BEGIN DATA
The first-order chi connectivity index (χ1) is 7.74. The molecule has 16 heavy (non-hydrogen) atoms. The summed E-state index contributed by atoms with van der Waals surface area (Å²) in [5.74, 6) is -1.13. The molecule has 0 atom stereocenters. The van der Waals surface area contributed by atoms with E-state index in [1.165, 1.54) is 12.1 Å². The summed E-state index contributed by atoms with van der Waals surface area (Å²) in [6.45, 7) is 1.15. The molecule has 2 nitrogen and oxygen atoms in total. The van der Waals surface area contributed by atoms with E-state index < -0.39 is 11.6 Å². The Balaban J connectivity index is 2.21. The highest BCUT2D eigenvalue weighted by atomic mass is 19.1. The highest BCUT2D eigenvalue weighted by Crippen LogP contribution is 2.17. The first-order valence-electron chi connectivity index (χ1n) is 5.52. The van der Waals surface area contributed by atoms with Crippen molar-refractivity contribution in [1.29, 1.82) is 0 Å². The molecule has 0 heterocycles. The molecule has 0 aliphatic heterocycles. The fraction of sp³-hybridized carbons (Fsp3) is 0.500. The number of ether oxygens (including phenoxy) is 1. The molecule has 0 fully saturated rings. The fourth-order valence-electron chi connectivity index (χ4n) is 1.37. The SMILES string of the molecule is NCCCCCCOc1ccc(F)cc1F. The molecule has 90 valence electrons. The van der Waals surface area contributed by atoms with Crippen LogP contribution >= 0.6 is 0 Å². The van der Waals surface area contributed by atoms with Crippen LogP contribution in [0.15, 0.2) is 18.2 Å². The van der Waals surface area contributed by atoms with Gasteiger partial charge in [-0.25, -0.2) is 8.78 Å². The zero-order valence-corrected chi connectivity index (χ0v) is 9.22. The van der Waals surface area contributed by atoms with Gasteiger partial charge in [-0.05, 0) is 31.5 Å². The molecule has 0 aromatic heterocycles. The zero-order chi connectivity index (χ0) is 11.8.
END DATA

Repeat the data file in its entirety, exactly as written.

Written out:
The first-order chi connectivity index (χ1) is 7.74. The molecule has 16 heavy (non-hydrogen) atoms. The summed E-state index contributed by atoms with van der Waals surface area (Å²) in [5.74, 6) is -1.13. The molecule has 0 atom stereocenters. The van der Waals surface area contributed by atoms with E-state index in [1.165, 1.54) is 12.1 Å². The summed E-state index contributed by atoms with van der Waals surface area (Å²) in [6.45, 7) is 1.15. The molecule has 2 nitrogen and oxygen atoms in total. The van der Waals surface area contributed by atoms with E-state index < -0.39 is 11.6 Å². The Balaban J connectivity index is 2.21. The highest BCUT2D eigenvalue weighted by atomic mass is 19.1. The highest BCUT2D eigenvalue weighted by Crippen LogP contribution is 2.17. The first-order valence-electron chi connectivity index (χ1n) is 5.52. The van der Waals surface area contributed by atoms with Crippen molar-refractivity contribution in [1.29, 1.82) is 0 Å². The molecule has 0 heterocycles. The molecule has 0 aliphatic heterocycles. The fraction of sp³-hybridized carbons (Fsp3) is 0.500. The number of ether oxygens (including phenoxy) is 1. The molecule has 0 fully saturated rings. The fourth-order valence-electron chi connectivity index (χ4n) is 1.37. The SMILES string of the molecule is NCCCCCCOc1ccc(F)cc1F. The molecule has 90 valence electrons. The van der Waals surface area contributed by atoms with Crippen LogP contribution >= 0.6 is 0 Å². The van der Waals surface area contributed by atoms with Crippen LogP contribution in [0.15, 0.2) is 18.2 Å². The van der Waals surface area contributed by atoms with Gasteiger partial charge in [-0.25, -0.2) is 8.78 Å². The zero-order valence-corrected chi connectivity index (χ0v) is 9.22. The van der Waals surface area contributed by atoms with Gasteiger partial charge in [-0.05, 0) is 31.5 Å². The molecule has 0 aromatic heterocycles. The zero-order chi connectivity index (χ0) is 11.8.